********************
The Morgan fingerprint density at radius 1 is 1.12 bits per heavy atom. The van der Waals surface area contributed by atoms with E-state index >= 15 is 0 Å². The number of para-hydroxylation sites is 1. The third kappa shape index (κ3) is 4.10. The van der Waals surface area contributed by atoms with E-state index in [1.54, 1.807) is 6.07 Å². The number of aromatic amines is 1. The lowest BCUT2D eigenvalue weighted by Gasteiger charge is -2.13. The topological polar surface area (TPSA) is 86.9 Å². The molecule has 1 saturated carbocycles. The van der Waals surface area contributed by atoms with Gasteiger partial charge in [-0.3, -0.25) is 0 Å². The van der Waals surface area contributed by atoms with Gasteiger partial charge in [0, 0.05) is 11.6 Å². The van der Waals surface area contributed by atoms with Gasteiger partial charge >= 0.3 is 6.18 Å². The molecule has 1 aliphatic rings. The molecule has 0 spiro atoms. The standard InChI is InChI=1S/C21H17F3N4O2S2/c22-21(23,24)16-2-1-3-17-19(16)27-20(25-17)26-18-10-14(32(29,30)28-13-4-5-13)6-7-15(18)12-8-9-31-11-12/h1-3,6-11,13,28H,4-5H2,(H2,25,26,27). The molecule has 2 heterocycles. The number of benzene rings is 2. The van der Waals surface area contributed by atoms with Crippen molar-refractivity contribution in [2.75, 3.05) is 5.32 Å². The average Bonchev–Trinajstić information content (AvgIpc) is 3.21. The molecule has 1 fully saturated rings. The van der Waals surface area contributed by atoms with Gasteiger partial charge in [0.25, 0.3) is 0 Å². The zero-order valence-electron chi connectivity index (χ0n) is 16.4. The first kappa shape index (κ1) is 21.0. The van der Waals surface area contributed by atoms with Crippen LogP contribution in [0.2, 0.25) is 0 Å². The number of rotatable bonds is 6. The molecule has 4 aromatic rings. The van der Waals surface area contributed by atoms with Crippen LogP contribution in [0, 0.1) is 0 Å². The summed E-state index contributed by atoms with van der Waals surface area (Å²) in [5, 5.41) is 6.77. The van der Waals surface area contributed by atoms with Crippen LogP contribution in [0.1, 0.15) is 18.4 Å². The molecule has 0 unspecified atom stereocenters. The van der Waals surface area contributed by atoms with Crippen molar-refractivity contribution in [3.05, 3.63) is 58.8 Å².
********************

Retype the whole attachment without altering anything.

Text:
The Morgan fingerprint density at radius 1 is 1.12 bits per heavy atom. The van der Waals surface area contributed by atoms with E-state index >= 15 is 0 Å². The number of para-hydroxylation sites is 1. The third kappa shape index (κ3) is 4.10. The van der Waals surface area contributed by atoms with E-state index in [1.54, 1.807) is 6.07 Å². The number of aromatic amines is 1. The lowest BCUT2D eigenvalue weighted by Gasteiger charge is -2.13. The topological polar surface area (TPSA) is 86.9 Å². The molecule has 1 saturated carbocycles. The van der Waals surface area contributed by atoms with Gasteiger partial charge in [-0.3, -0.25) is 0 Å². The van der Waals surface area contributed by atoms with Gasteiger partial charge in [0, 0.05) is 11.6 Å². The van der Waals surface area contributed by atoms with Gasteiger partial charge >= 0.3 is 6.18 Å². The molecule has 1 aliphatic rings. The molecule has 0 spiro atoms. The standard InChI is InChI=1S/C21H17F3N4O2S2/c22-21(23,24)16-2-1-3-17-19(16)27-20(25-17)26-18-10-14(32(29,30)28-13-4-5-13)6-7-15(18)12-8-9-31-11-12/h1-3,6-11,13,28H,4-5H2,(H2,25,26,27). The molecule has 2 heterocycles. The number of benzene rings is 2. The van der Waals surface area contributed by atoms with Crippen molar-refractivity contribution in [2.75, 3.05) is 5.32 Å². The average Bonchev–Trinajstić information content (AvgIpc) is 3.21. The molecule has 1 fully saturated rings. The van der Waals surface area contributed by atoms with Gasteiger partial charge in [0.25, 0.3) is 0 Å². The zero-order valence-electron chi connectivity index (χ0n) is 16.4. The first kappa shape index (κ1) is 21.0. The van der Waals surface area contributed by atoms with Crippen LogP contribution in [0.2, 0.25) is 0 Å². The number of rotatable bonds is 6. The molecule has 4 aromatic rings. The van der Waals surface area contributed by atoms with Crippen LogP contribution in [0, 0.1) is 0 Å². The summed E-state index contributed by atoms with van der Waals surface area (Å²) in [5, 5.41) is 6.77. The van der Waals surface area contributed by atoms with Crippen LogP contribution in [0.1, 0.15) is 18.4 Å². The molecule has 0 unspecified atom stereocenters. The van der Waals surface area contributed by atoms with Crippen molar-refractivity contribution in [3.05, 3.63) is 58.8 Å².